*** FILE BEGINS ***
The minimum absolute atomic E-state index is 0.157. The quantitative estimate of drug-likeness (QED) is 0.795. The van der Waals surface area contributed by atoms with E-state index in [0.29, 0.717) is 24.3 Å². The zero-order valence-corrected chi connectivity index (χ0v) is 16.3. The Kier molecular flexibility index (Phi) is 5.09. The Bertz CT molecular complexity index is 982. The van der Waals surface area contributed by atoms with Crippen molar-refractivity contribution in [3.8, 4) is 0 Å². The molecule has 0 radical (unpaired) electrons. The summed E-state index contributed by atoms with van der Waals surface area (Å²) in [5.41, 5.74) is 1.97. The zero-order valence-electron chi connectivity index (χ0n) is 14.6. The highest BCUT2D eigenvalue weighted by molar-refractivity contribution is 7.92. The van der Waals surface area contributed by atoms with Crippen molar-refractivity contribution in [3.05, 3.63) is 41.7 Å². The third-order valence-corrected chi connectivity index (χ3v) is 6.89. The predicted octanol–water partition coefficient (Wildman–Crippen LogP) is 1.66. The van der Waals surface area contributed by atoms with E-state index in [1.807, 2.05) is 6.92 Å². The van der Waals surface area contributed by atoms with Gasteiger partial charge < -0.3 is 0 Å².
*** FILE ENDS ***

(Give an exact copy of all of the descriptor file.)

The minimum absolute atomic E-state index is 0.157. The quantitative estimate of drug-likeness (QED) is 0.795. The van der Waals surface area contributed by atoms with E-state index in [0.29, 0.717) is 24.3 Å². The zero-order valence-corrected chi connectivity index (χ0v) is 16.3. The Kier molecular flexibility index (Phi) is 5.09. The Bertz CT molecular complexity index is 982. The van der Waals surface area contributed by atoms with Crippen molar-refractivity contribution in [3.8, 4) is 0 Å². The molecule has 0 radical (unpaired) electrons. The summed E-state index contributed by atoms with van der Waals surface area (Å²) in [5.41, 5.74) is 1.97. The zero-order valence-electron chi connectivity index (χ0n) is 14.6. The highest BCUT2D eigenvalue weighted by molar-refractivity contribution is 7.92. The van der Waals surface area contributed by atoms with Crippen molar-refractivity contribution in [3.05, 3.63) is 41.7 Å². The third-order valence-corrected chi connectivity index (χ3v) is 6.89. The predicted octanol–water partition coefficient (Wildman–Crippen LogP) is 1.66. The van der Waals surface area contributed by atoms with E-state index in [1.807, 2.05) is 6.92 Å². The van der Waals surface area contributed by atoms with Gasteiger partial charge < -0.3 is 0 Å².